The pandemic and increased uncertainty: what effects on fertility?
The FBK-IRVAPP research center hosted a seminar on this topic with Raffaele GUETTO, researcher at the University of Florence, who described how the narratives conveyed by the media significantly affect reproductive intentions, changing demographic scenarios
Monday, December 14, 2020, the italian Prime Minister’s Office Department for Family Policies presented the results of the report investigating the consequences of the pandemic on births, on the realization of young people’s life projects and on the well-being levels of families with children and adolescents. The report was drafted by the group of experts on demography and COVID-19, set up by Minister Elena Bonetti in April 2020 and coordinated by prof. Alessandro Rosina. This is the first public product of the work carried out, made available together with constant updates through data, reports on ongoing research, findings.
“Demography – explained Alessandro Rosina, full professor of demography and social statistics at the Catholic University of the Sacred Heart of Milan and coordinator of the Research Group – is one of the main areas affected by the pandemic, both for the direct impact on increased mortality, and for the indirect consequences on people’s life plans. Moreover, as we all know, the situation in our country has been particularly fragile and problematic on this front for a long time. The greater aging of the population has exposed us to greater lethality rates. The fragile training and professional paths of young people in Italy (especially if they come from families with medium-low social status), the limited life-work balance options (especially on the female side), the high incidence of poverty for families with children (especially beyond the second child), in addition to the repercussions of the health crisis, risk to compromise even more the choice of starting their own family or having a/another child. The increased sense of uncertainty contributes to this trend as well. On the one hand, pre-Covid-19 levels on this set of indicators cannot be considered a positive normality to return to. On the other hand, the consequences of the impact of the health crisis cannot be taken for granted and could lead – as already happened with the 2008-13 recession – to a downward adjustment that would exacerbate in irreversible ways demographic imbalances incompatible with a strong future our country”.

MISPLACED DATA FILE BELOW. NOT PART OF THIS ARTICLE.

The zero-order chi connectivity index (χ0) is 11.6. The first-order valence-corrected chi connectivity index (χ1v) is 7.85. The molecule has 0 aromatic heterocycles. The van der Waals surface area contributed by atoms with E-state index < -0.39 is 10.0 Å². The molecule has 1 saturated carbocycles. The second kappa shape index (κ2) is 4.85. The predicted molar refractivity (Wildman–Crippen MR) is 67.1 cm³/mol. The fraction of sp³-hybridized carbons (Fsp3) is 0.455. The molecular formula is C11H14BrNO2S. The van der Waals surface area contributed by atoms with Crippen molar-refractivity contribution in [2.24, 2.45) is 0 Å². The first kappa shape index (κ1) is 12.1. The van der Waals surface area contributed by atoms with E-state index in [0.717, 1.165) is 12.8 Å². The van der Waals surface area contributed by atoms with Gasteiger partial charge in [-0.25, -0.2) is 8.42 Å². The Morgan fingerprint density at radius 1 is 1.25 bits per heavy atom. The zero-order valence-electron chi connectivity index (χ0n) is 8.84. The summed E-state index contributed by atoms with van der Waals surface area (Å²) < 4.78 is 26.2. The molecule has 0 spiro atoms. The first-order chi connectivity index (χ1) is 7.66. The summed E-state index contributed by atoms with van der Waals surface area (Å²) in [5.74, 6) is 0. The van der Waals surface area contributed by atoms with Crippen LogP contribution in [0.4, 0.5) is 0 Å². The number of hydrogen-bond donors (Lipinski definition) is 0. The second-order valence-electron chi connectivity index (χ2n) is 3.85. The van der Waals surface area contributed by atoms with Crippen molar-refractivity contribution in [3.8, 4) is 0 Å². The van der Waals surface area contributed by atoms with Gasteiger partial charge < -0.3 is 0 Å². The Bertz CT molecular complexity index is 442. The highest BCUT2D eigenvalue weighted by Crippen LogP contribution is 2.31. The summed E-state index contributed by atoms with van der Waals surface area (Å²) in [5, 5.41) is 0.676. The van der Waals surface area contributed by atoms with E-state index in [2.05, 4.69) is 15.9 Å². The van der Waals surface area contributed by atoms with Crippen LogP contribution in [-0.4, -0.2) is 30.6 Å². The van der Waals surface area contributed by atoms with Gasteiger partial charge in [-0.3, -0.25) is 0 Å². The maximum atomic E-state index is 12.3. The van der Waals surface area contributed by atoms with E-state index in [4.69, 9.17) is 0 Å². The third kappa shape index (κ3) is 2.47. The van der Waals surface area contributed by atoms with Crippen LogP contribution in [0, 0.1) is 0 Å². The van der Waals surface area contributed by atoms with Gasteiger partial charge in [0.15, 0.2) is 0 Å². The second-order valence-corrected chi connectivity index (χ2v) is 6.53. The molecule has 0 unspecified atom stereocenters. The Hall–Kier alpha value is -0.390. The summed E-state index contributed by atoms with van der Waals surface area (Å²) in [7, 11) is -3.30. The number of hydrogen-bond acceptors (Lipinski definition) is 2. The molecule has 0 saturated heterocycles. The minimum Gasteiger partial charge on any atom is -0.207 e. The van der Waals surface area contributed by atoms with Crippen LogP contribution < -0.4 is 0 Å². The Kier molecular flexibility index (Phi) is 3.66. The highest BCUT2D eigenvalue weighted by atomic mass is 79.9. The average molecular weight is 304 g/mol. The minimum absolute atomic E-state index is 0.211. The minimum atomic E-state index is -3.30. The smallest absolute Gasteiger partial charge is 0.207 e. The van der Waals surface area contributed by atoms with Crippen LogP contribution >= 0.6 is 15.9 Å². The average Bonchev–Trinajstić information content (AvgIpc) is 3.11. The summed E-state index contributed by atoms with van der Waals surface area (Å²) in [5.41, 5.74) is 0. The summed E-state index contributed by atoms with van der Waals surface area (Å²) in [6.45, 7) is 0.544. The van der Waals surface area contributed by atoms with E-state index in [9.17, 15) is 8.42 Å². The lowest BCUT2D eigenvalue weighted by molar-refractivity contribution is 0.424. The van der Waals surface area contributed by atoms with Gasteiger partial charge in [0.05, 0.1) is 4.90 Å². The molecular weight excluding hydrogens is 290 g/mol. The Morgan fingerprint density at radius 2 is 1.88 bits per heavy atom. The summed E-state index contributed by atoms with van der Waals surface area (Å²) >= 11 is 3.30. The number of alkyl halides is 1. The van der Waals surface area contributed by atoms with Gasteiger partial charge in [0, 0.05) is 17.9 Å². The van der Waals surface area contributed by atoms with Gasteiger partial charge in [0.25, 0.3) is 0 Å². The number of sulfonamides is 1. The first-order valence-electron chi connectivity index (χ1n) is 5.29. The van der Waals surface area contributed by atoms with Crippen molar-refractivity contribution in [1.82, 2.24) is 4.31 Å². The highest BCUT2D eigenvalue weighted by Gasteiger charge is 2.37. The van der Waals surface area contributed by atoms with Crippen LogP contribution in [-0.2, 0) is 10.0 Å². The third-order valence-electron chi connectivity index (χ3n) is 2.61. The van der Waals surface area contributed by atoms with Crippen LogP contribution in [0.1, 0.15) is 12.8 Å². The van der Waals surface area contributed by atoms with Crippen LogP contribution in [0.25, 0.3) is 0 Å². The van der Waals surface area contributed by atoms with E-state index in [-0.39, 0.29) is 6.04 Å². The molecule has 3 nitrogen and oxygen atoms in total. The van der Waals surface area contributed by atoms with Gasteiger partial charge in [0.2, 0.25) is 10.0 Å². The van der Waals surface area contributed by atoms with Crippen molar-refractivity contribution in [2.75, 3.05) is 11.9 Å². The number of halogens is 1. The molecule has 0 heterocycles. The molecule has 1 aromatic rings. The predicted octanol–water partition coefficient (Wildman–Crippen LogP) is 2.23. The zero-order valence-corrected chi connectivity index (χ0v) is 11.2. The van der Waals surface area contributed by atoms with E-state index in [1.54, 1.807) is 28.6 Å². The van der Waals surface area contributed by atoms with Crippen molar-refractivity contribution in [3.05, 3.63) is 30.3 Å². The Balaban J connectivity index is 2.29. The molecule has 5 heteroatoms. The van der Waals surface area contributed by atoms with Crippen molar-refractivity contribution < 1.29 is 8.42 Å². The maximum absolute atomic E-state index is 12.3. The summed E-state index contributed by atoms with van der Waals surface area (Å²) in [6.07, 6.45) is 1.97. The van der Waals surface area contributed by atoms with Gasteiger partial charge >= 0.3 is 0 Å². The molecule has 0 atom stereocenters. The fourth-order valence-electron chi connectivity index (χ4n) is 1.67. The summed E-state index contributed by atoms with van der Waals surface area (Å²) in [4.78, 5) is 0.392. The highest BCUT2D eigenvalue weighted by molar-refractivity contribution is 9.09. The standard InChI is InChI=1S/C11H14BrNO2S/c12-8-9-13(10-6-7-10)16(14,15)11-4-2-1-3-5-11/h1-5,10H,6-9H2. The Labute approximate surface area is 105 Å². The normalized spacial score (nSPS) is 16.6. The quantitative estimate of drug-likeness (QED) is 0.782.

On those same days, the FBK-IRVAPP research center hosted Raffaele Guetto (Ph.D. in Sociology and Social Research, tenure-track Assistant Professor of Demography at the University of Florence), who presented, starting from quantitative evidence, a detailed picture of the determinants of changes in behavior regarding the intention to build life projects in Italy, in light of the Covid19 pandemic. In particular, he highlighted the role of the media and the power of narratives that exert a huge influence on private decisions and on the demographic trend of the country. Please see his presentation.
Abstract: The generalized and relatively homogeneous fertility decline across European countries in the aftermath of the Great Recession poses serious challenges to our knowledge of contemporary low fertility patterns. The rise of economic uncertainty has often been identified, in the sociological and demographic literatures, as the main cause of this state of affair. The forces of uncertainty have been traditionally operationalized through objective indicators of individuals’ actual and past labor market situation – the “shadow of the past”. However, uncertainty primarily means a lack of clarity about future prospects. Rising uncertainty in contemporary societies, thus, necessitates an analytical framework that acknowledges the influence of the future in the fertility decision-making process. Based on the Narrative Framework, we argue that personal narratives of the future, and their constitutive elements of expectations and imaginaries – the “shadow of the future” – represent crucial drivers of fertility intentions under conditions of uncertainty. Our arguments are tested empirically by exploiting the exogenous uncertainty shock provided by the COVID-19 pandemic, and unique data we collected during the Italian lockdown. Results suggest that, because of COVID-induced uncertainty, subjective perceptions and personal narratives of the future – also shaped by media-channeled narratives – gain the upper hand over the shadow of the past in influencing fertility intentions. In addition, we provide evidence of a causal impact of narratives of the future on fertility intentions through an online experiment simulating a “real” exposition of the respondents to a new media narrative on the expected length of the emergency.